[Tutor] String manipulation: Pig latin translator

Eike Welk eike.welk at gmx.net
Sun Jul 12 14:52:17 CEST 2009

Hello Eddie!

On Sunday 12 July 2009, Eddie wrote:
> Hi guys,
> What I have here is more of a logic problem that I can't get my
> head around than a programming problem. I am trying to program an
> English to Pig Latin translator. I've got the English to Pig Latin
> part down and its working great.
> The part I am having difficulty with is the Pig Latin to English
> part. Say I have the word ellohay (hello) which I wish to convert
> into English. The first thing I am doing is removing the added ay
> at the end and the new word becomes elloh.
> This is where I have the problem. I have to somehow identify which
> letters to remove from the end and add back to the front of the
> word (i.e. h needs to be removed and added back to the front).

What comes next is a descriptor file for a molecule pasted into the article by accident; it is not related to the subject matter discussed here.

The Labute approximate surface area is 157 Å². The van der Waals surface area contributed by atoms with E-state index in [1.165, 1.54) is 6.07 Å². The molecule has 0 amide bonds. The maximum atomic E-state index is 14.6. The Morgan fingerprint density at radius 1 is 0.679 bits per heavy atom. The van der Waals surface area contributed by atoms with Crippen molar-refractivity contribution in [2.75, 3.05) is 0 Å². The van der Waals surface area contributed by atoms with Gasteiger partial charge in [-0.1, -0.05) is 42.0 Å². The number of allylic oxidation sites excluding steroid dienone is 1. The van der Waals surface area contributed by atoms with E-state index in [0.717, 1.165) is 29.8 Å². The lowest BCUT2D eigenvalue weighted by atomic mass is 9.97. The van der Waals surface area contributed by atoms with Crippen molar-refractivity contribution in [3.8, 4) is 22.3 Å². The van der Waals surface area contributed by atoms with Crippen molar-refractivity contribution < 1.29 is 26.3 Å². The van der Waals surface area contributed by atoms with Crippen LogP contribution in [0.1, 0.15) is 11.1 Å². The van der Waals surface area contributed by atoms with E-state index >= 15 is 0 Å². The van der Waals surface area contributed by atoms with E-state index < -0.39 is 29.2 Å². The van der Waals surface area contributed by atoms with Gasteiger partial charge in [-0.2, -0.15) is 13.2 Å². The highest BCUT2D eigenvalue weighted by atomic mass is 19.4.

> However with a word such as string which translates as ingstray,
> when we remove the ay we are left with ingstr, and need to identify
> that str needs to be removed and added back on the front.
> I am lost as to how to identify which characters need to be removed
> to be re-added to the front and can't find a common rule to program
> by. There are translators out there already like this, so it works
> somehow, I just need a push in the right direction i think [image:
> :)]
> Thanks

I didn't look up the rules for creating Pig Latin. But from looking at 
your examples: hello --> ellohay, string --> ingstray, I think that 
information loss occurs in the conversion English --> Pig Latin. This 
means that the operation can not be reversed with an algorithm that 
only sees the word in question.

The most easy solution IMHO is to download a big English text from the 
Internet, and translate it to Pig Latin. During the translation you 
create a big reverse mapping: Pig Latin --> English, which for use in 
the reverse translator. 

This method exploits the fact that not each character combination is a 
valid English word. But there may be collisions: two different 
English words that have the same Pig Latin translation. It would be 
interesting to see if such collisions do really occur with English 
source text. 

Kind regards,

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